Kitchen appliances, cookers & hobs - The industrial kitchen look is all about having the best equipment and utensils possible – replicating the items you’d find in a professional catering kitchen. Black and chrome options both look great in this style. A large American style fridge freezer is an impressive addition and will hold all of your groceries easily. Range cookers allow you to cook several things at once, and include gas hobs with multiple rings to sauté, boil and steam your food. And a large dishwasher will help keep your surfaces clear while you’re cooking up a storm.
Granite is built to last and is one of the most durable natural stones available on the market. With sealing 1 to 2 times a year, granite will last over a century. Even if you sell your home after installing an industrial kitchen, and the trend doesn’t appeal to the new homeowners, the space can be transformed without touching the granite, making it an incredible long-term investment for a home. It could be argued that your countertops will last longer than any investment that you make in your home.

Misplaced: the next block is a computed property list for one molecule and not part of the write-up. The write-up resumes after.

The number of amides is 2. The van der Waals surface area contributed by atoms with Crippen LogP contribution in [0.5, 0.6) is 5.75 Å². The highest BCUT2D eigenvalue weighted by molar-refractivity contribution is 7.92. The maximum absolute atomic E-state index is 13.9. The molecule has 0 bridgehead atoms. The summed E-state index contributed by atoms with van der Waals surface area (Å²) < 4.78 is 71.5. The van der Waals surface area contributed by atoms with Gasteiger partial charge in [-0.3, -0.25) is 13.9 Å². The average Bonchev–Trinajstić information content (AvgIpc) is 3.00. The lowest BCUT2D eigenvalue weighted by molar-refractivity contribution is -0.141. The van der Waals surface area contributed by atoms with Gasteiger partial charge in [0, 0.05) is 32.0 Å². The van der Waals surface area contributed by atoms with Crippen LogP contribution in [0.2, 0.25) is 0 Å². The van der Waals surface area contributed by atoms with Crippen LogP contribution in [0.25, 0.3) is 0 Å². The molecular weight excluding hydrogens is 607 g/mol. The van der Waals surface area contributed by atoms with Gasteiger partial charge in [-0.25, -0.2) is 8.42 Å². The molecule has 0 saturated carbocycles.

Most professional cooks prefer to have access to both gas and electricity for cooking. They need bigger ovens to accommodate larger trays and baking sheets and often their stovetops have integrated charcoal barbecues, grills and griddles. Cooking on a large scale generates a huge amount of heat so an extractor hood that more than covers the gas or electric rings reduces heat and steam to maintain a pleasant working atmosphere.
The worktop may also include a large built-in hardwood chopping board, with a pull-out waste-disposal drawer beneath into which to scoop vegetable peelings, and perhaps a slab of cool, smooth marble as well, traditionally the best surface for rolling pastry. Otherwise a freestanding central work station with all-round access may include both cooking rings and a sink for washing fruit and vegetables. The height of all these worktops needs to be carefully calculated because at the wrong height they will make preparing and cooking food unnecessarily tiring.